I am curious about how government purchases crowd out the private sector (if it does). If we look at a graph of the composition of US GDP, it seems that government purchases and investment are somewhat negatively correlated. It's obvious during WWII that government purchases skyrocketed while investment shrank significantly.

I am wondering about the intuition behind why this happens. If I had to guess, it's because at a given snapshot in time, the capital and labor in the economy is limited, and if the government is spending more money to use capital goods and labor, then there are less capital goods to go around for the investment. Is that line of thinking correct?


Making the naïve and somewhat incorrect assumption that savings are fixed, every dollar that goes to government spending (e.g. defence, health, education, roads) is a dollar taken away from private investment. This is what is meant by crowding out.

A bit more precisely, we have in a closed economy the following identity: $$Y=C+I+G.$$

We define savings by $$S:=Y-C-G.$$

And hence, $$S=I.$$

So, making the naïve and somewhat incorrect assumption that $S$ is fixed, if $G$ rises by $\$1$, then it must necessarily be that $I$ falls by $\$1$.

The argument above is that sometimes given by opponents of increased government spending.

Supporters of increased government spending counter that the assumption that savings are fixed is naïve and somewhat incorrect. Savings are not fixed, they say. In particular, when $G$ rises by $\$1$, $Y$ may also rise, so that $I$ need not mechanically fall by $\$1$.

But even if this counterargument is correct, there will still probably be at least some crowding out. That is, when $G$ rises by $\$1$, it is likely that $I$ falls by some amount less than $\$1$.

  • $\begingroup$ I think saving is defined as $S:=Y-C-G$, i.e. total national income minus total private and public expenditure. $\endgroup$ – Herr K. Jan 27 '19 at 4:39
  • $\begingroup$ @HerrK. You are of course right. Now corrected. $\endgroup$ – user18 Jan 27 '19 at 4:46

Just to add some more besides the answers above:

Short answer: by influencing interest rate.

Explanation: In the post Keynesian literature what has come to be appreciated a lot is that government purchases, backed by increased government debt, increases interest rate. Why? Well, that's in itself an interesting explanation and perhaps should be a separate question (interesting, because contrary to what people think that "more govt borrowing means more govt bonds in the market, means lower bond prices and hence higher interest rates" is not at all a satisfactory explanation).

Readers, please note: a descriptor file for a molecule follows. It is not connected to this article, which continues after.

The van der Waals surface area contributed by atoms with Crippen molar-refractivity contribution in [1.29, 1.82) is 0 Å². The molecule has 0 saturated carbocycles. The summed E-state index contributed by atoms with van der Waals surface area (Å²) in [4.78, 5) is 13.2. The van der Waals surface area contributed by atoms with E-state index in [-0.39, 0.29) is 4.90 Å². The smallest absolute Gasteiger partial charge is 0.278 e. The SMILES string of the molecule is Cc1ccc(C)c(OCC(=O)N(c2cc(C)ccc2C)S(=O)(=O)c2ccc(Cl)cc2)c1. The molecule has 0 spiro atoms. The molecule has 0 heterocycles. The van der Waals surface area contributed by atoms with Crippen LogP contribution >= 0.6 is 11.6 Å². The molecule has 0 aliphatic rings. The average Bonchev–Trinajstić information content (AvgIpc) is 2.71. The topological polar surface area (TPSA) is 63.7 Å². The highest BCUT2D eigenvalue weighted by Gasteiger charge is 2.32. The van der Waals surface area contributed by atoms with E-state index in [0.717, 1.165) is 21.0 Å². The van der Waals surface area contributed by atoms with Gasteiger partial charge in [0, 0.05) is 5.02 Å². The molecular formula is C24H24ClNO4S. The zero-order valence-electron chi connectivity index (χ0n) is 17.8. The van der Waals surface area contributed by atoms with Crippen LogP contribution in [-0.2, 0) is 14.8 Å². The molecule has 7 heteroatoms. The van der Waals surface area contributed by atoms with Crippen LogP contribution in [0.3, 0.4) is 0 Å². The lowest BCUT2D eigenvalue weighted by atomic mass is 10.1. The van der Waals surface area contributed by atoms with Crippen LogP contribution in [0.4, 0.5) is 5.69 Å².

Private investments are assumed to be a function of interest rate. So some of the investment projects (particularly, those at the margin) that were earlier profitable may not be anymore due to increase in interest rate.

This is what is essentially, crowding out of private investment.

This does not require the assumption that Savings have to be fixed. Instead, in Keynesian framework, what happens is that $Y, S, C$ all goes up (because crowding out is not necessarily full, depending on the interest elasticity of money demand - slope of LM curve). It's just the share of $G$ increases and that of $I$ decreases.

Coming to your assessment that historically, at least during some periods, $I$ and $G$ have been found to be positively correlated. Indeed, investment is not just a function of interest rate. It is also a function of sentiments of future of the economy. When govt's start building infrastructure or take measures to improve supply constraints it boosts the confidence in the economy and encourages investment.

That doesn't make concept of crowding out incorrect. Because the concept is applicable when, ceteris paribus, $G$ increases.

Lastly, your own idea that "the capital and labor in the economy is limited, and if the government is spending more money to use capital goods and labor, then there are less capital goods to go around for the investment." is the somewhat closer to the classical view. This assumes that economy is at its full potential and there are no rigidities in the labour market. Without going into details, this view over the year has been seriously challenged. However, it should still be considered as an alternative explanation.

  • $\begingroup$ Federal spending influences the interest rate only as much as the voting members at the central bank want it to. The Fed’s target rate is a policy variable – meaning, it’s whatever they want it to be. dropbox.com/s/759h1yrxyxs2j56/… $\endgroup$ – aliteralmind Sep 29 '20 at 14:36